What are the primary challenges facing leaders in today’s global business environment? What responsibilities do corporations have to the communities in which they operate? What makes certain leaders successful—or not—in times of crisis?
These were just some of the issues addressed at McIntire’s Seventh Annual Spring Symposium, titled “High-Impact Leadership.” This year’s event, held April 13, 2007, in Old Cabell Hall, featured Simon Robertson, Chairman of Rolls-Royce plc; Judith McHale, former President and CEO of Discovery Communications Inc.; and Tulane University Professor Douglas Brinkley. Brinkley is the author, most recently, of the bestseller The Great Deluge: Hurricane Katrina, New Orleans, and the Mississippi Gulf Coast, a chronicle of failures in leadership at the local, state, and federal level.
The three panelists each spoke on issues of leadership pertinent to their areas of expertise in business and research. They then answered questions from the audience in a forum moderated by Charles W. Sydnor, former President and CEO of Commonwealth Public Broadcasting Corporation.
Fighting for Free Markets
Rolls-Royce’s Robertson led off the event with a talk titled “Long-Term Thinking, Short-Term World: Leadership Challenges in a Global Age.” In his talk, Robertson addressed the challenges of successfully dealing with global supply chains and labor forces and, crucially, of successfully navigating today’s geopolitical and cross-cultural challenges.
In today’s global business climate, Robertson said, business leaders “must fight for openness, understanding, and free markets.” Robertson warned against yielding to protectionist tendencies, warning that although protectionism might yield short-term gains, it ultimately leads to “tension and despair.”
Said Robertson of business leaders’ social, political, and environmental responsibilities, “We must not be complacent.”
Doing Well by Doing Good
Robertson was followed by Discovery’s McHale, who spoke on “Doing Well by Doing Good: Perspectives on Discovery.”
McHale told the audience how she built the Discovery Channel into a global success story, with 1.4 billion subscribers in 170 countries and territories. (Discovery is composed of a wide-ranging stable of socially conscious television channels, including Animal Planet, BBC America, and The Learning Channel.)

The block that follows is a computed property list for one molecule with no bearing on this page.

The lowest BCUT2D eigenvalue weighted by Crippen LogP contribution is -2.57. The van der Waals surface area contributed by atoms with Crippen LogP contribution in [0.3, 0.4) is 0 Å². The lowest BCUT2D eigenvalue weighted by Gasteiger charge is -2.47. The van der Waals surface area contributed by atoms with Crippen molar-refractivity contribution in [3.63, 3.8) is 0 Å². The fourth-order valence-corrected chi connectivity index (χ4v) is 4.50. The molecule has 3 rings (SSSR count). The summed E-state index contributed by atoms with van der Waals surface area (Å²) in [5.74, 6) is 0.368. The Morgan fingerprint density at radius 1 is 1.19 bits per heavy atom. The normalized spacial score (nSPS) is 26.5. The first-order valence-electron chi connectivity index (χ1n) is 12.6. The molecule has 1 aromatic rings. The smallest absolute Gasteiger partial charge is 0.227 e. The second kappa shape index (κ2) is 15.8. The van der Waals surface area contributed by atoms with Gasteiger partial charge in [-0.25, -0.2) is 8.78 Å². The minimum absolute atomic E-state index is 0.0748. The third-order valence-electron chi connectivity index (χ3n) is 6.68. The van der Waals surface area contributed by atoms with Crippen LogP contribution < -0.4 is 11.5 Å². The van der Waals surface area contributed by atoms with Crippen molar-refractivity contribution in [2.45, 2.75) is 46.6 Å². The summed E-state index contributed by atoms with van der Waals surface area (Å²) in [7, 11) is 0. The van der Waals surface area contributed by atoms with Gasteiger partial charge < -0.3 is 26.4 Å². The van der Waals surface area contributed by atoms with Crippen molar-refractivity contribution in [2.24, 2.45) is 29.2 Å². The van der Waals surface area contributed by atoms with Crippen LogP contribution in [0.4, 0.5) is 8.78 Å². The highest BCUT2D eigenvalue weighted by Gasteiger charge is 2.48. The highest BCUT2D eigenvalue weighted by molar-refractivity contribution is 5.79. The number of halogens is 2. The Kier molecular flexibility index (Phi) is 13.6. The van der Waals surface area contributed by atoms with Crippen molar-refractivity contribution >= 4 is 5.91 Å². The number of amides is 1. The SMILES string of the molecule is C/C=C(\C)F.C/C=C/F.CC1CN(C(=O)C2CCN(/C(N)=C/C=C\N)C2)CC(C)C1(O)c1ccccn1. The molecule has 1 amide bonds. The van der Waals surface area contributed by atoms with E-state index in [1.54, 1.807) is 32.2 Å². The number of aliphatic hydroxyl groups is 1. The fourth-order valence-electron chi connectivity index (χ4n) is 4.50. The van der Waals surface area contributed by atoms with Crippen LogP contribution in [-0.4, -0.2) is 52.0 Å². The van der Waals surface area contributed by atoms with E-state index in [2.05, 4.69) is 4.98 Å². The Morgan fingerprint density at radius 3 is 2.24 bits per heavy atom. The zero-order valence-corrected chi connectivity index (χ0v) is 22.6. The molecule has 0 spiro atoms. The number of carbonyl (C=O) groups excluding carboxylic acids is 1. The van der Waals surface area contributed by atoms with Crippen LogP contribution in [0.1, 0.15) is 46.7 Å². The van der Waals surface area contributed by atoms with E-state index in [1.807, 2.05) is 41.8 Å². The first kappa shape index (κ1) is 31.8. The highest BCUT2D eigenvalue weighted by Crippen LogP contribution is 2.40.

She was able to do so, in part, by establishing an open dialogue with the governments of the countries in which Discovery has a presence and ensuring that Discovery acted as a positive force in every country. Another key to the company’s success, she said, is a commitment to its employees. Discovery, she pointed out, invested heavily in its employees, providing them with such vital services as child and eldercare, stress and fitness programs, and concierge services. These investments, she said, yielded rich returns in employee productivity and loyalty. Said McHale, “Corporations can be forces for good in a community.”
It’s Not about the Uniform
The symposium then took a different turn, with Brinkley’s discussion of the “complete collapse of leadership at every level” that surrounded Hurricane Katrina. Brinkley delivered a veritable laundry list of failures, from personal squabbles leading to inaction (and loss of life), to hesitation and equivocation, to panic, to shirking of official duty, to plain-old failure to plan, and then failure to implement plans.
Brinkley’s fascinating description of the leadership vacuum exposed by Katrina provided a compelling case for the importance of good leadership. Brinkley pointed out that a number of ordinary citizens acted with selflessness and courage—although fully one-third of the New Orleans police force left the city. “Leadership is not about the uniform,” he said.
After the three presentations, the panelists answered questions from the audience on such subjects as the sky-high level of executive compensation, corporate recruitment of leaders, and the global political fallout from the Bush administration’s foreign policy.
Brinkley, who chronicled the lives of some of America’s most prominent figures, including Henry Ford, Ronald Reagan, and Teddy Roosevelt, provided the symposium’s closing words: “The greatest American leaders have been judicious, straightforward, and honest.”
A History of Compelling Discussions
The symposium series was established in 2000 to provide a forum for the discussion of the complex nature of organizational success, as well as to address the relationship of commerce to the arts, humanities, and sciences. This year’s forum also integrated themes central to the McIntire School’s LEAD initiative. The forum was co-sponsored by McIntire’s Center for Financial Innovation, Center for Growth Enterprises, and Center for the Management of Information Technology.
“With every symposium, we work to facilitate compelling, multidimensional discussions of timely and important issues,” said McIntire Dean Carl Zeithaml. “The development of leaders capable of successfully navigating today’s complex global realities is an issue of the utmost importance, and we were honored to be joined this year by three such distinguished speakers on the subject.”
By Mary Summers Whittle